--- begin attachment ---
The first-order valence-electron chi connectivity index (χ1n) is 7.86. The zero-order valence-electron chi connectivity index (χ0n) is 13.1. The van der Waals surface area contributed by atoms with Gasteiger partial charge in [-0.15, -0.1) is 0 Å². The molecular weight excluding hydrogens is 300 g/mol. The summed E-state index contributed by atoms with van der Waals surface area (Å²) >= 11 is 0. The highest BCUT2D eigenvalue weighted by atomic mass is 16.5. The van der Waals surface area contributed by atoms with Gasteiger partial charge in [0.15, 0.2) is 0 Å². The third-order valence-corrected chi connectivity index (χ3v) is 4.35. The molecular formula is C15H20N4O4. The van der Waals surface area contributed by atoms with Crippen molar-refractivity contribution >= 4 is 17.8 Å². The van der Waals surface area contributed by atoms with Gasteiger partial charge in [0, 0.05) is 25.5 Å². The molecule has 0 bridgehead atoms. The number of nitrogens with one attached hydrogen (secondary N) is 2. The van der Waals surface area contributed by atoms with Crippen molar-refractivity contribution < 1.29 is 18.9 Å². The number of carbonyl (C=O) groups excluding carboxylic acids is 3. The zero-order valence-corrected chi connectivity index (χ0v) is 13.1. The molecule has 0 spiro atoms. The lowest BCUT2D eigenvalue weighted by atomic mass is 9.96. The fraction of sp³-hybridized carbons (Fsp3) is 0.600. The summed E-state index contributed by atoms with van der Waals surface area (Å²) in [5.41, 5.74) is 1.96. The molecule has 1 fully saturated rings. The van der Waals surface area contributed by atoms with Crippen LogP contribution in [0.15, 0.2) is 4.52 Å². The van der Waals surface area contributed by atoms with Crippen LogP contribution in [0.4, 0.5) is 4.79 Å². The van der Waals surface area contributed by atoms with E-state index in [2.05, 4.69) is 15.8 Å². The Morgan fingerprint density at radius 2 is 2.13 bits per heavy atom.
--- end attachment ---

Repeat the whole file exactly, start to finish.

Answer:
The first-order valence-electron chi connectivity index (χ1n) is 7.86. The zero-order valence-electron chi connectivity index (χ0n) is 13.1. The van der Waals surface area contributed by atoms with Gasteiger partial charge in [-0.15, -0.1) is 0 Å². The molecular weight excluding hydrogens is 300 g/mol. The summed E-state index contributed by atoms with van der Waals surface area (Å²) >= 11 is 0. The highest BCUT2D eigenvalue weighted by atomic mass is 16.5. The van der Waals surface area contributed by atoms with Gasteiger partial charge in [0.15, 0.2) is 0 Å². The third-order valence-corrected chi connectivity index (χ3v) is 4.35. The molecular formula is C15H20N4O4. The van der Waals surface area contributed by atoms with Crippen molar-refractivity contribution >= 4 is 17.8 Å². The van der Waals surface area contributed by atoms with Gasteiger partial charge in [0, 0.05) is 25.5 Å². The molecule has 0 bridgehead atoms. The number of nitrogens with one attached hydrogen (secondary N) is 2. The van der Waals surface area contributed by atoms with Crippen molar-refractivity contribution < 1.29 is 18.9 Å². The number of carbonyl (C=O) groups excluding carboxylic acids is 3. The zero-order valence-corrected chi connectivity index (χ0v) is 13.1. The molecule has 0 spiro atoms. The lowest BCUT2D eigenvalue weighted by atomic mass is 9.96. The fraction of sp³-hybridized carbons (Fsp3) is 0.600. The summed E-state index contributed by atoms with van der Waals surface area (Å²) in [5.41, 5.74) is 1.96. The molecule has 1 fully saturated rings. The van der Waals surface area contributed by atoms with Crippen LogP contribution in [0.15, 0.2) is 4.52 Å². The van der Waals surface area contributed by atoms with Crippen LogP contribution in [0.4, 0.5) is 4.79 Å². The van der Waals surface area contributed by atoms with E-state index in [2.05, 4.69) is 15.8 Å². The Morgan fingerprint density at radius 2 is 2.13 bits per heavy atom.